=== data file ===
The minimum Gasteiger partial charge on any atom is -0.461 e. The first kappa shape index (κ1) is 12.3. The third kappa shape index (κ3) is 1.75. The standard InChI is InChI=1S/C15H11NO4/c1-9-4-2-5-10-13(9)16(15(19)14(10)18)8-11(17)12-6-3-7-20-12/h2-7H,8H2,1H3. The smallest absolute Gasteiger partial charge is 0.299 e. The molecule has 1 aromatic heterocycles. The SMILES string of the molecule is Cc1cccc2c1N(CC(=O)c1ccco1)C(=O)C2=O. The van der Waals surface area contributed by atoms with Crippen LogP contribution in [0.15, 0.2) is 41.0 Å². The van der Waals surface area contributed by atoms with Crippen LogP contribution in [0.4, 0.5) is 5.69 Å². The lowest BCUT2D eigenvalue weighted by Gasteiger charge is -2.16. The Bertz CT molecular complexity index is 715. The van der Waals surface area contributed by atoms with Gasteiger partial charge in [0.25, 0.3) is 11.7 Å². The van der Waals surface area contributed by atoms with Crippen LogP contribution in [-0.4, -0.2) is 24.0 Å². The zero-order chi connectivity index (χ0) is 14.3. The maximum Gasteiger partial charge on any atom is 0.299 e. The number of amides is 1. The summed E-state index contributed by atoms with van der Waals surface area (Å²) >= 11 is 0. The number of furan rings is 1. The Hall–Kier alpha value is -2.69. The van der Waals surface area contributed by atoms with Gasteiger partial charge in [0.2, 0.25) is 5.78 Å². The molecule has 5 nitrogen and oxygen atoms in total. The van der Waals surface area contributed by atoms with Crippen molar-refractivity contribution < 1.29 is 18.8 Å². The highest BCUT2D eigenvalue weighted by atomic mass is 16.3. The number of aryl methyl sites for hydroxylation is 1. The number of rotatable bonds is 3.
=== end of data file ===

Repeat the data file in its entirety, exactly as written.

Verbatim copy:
The minimum Gasteiger partial charge on any atom is -0.461 e. The first kappa shape index (κ1) is 12.3. The third kappa shape index (κ3) is 1.75. The standard InChI is InChI=1S/C15H11NO4/c1-9-4-2-5-10-13(9)16(15(19)14(10)18)8-11(17)12-6-3-7-20-12/h2-7H,8H2,1H3. The smallest absolute Gasteiger partial charge is 0.299 e. The molecule has 1 aromatic heterocycles. The SMILES string of the molecule is Cc1cccc2c1N(CC(=O)c1ccco1)C(=O)C2=O. The van der Waals surface area contributed by atoms with Crippen LogP contribution in [0.15, 0.2) is 41.0 Å². The van der Waals surface area contributed by atoms with Crippen LogP contribution in [0.4, 0.5) is 5.69 Å². The lowest BCUT2D eigenvalue weighted by Gasteiger charge is -2.16. The Bertz CT molecular complexity index is 715. The van der Waals surface area contributed by atoms with Gasteiger partial charge in [0.25, 0.3) is 11.7 Å². The van der Waals surface area contributed by atoms with Crippen LogP contribution in [-0.4, -0.2) is 24.0 Å². The zero-order chi connectivity index (χ0) is 14.3. The maximum Gasteiger partial charge on any atom is 0.299 e. The number of amides is 1. The summed E-state index contributed by atoms with van der Waals surface area (Å²) >= 11 is 0. The number of furan rings is 1. The Hall–Kier alpha value is -2.69. The van der Waals surface area contributed by atoms with Gasteiger partial charge in [0.2, 0.25) is 5.78 Å². The molecule has 5 nitrogen and oxygen atoms in total. The van der Waals surface area contributed by atoms with Crippen molar-refractivity contribution < 1.29 is 18.8 Å². The highest BCUT2D eigenvalue weighted by atomic mass is 16.3. The number of aryl methyl sites for hydroxylation is 1. The number of rotatable bonds is 3.